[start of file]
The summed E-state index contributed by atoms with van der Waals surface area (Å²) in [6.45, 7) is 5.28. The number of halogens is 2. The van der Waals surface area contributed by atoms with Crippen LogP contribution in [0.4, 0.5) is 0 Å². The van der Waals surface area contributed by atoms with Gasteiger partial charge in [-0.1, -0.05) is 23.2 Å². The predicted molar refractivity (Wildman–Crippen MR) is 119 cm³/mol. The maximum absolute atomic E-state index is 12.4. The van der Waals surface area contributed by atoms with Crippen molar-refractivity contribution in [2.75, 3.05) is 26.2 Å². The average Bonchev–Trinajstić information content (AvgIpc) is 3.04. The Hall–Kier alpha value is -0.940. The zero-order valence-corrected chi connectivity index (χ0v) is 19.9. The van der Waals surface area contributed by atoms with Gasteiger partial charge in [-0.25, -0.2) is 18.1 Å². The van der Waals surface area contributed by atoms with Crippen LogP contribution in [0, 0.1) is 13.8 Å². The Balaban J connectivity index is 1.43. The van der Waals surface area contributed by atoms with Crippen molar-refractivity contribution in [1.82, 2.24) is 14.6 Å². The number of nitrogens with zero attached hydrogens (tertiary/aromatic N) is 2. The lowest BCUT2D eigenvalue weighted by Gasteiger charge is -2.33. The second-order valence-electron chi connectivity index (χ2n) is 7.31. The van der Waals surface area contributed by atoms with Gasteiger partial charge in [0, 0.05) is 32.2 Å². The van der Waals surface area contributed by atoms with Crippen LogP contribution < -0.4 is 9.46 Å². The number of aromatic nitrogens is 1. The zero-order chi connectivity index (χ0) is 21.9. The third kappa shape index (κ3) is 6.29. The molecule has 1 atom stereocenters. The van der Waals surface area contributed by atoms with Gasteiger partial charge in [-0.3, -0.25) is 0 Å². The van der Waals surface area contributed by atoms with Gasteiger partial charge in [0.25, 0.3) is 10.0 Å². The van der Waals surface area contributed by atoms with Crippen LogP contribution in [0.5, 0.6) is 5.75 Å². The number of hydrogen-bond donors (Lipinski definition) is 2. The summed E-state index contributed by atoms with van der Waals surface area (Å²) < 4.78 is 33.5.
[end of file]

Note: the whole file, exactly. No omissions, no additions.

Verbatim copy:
The summed E-state index contributed by atoms with van der Waals surface area (Å²) in [6.45, 7) is 5.28. The number of halogens is 2. The van der Waals surface area contributed by atoms with Crippen LogP contribution in [0.4, 0.5) is 0 Å². The van der Waals surface area contributed by atoms with Gasteiger partial charge in [-0.1, -0.05) is 23.2 Å². The predicted molar refractivity (Wildman–Crippen MR) is 119 cm³/mol. The maximum absolute atomic E-state index is 12.4. The van der Waals surface area contributed by atoms with Crippen molar-refractivity contribution in [2.75, 3.05) is 26.2 Å². The average Bonchev–Trinajstić information content (AvgIpc) is 3.04. The Hall–Kier alpha value is -0.940. The zero-order valence-corrected chi connectivity index (χ0v) is 19.9. The van der Waals surface area contributed by atoms with Gasteiger partial charge in [-0.25, -0.2) is 18.1 Å². The van der Waals surface area contributed by atoms with Crippen LogP contribution in [0, 0.1) is 13.8 Å². The Balaban J connectivity index is 1.43. The van der Waals surface area contributed by atoms with Crippen molar-refractivity contribution in [1.82, 2.24) is 14.6 Å². The number of nitrogens with zero attached hydrogens (tertiary/aromatic N) is 2. The lowest BCUT2D eigenvalue weighted by Gasteiger charge is -2.33. The second-order valence-electron chi connectivity index (χ2n) is 7.31. The van der Waals surface area contributed by atoms with Gasteiger partial charge in [0, 0.05) is 32.2 Å². The van der Waals surface area contributed by atoms with Crippen LogP contribution < -0.4 is 9.46 Å². The number of aromatic nitrogens is 1. The zero-order chi connectivity index (χ0) is 21.9. The third kappa shape index (κ3) is 6.29. The molecule has 1 atom stereocenters. The van der Waals surface area contributed by atoms with Gasteiger partial charge in [-0.3, -0.25) is 0 Å². The van der Waals surface area contributed by atoms with Gasteiger partial charge in [0.25, 0.3) is 10.0 Å². The van der Waals surface area contributed by atoms with Crippen LogP contribution in [0.5, 0.6) is 5.75 Å². The number of hydrogen-bond donors (Lipinski definition) is 2. The summed E-state index contributed by atoms with van der Waals surface area (Å²) < 4.78 is 33.5.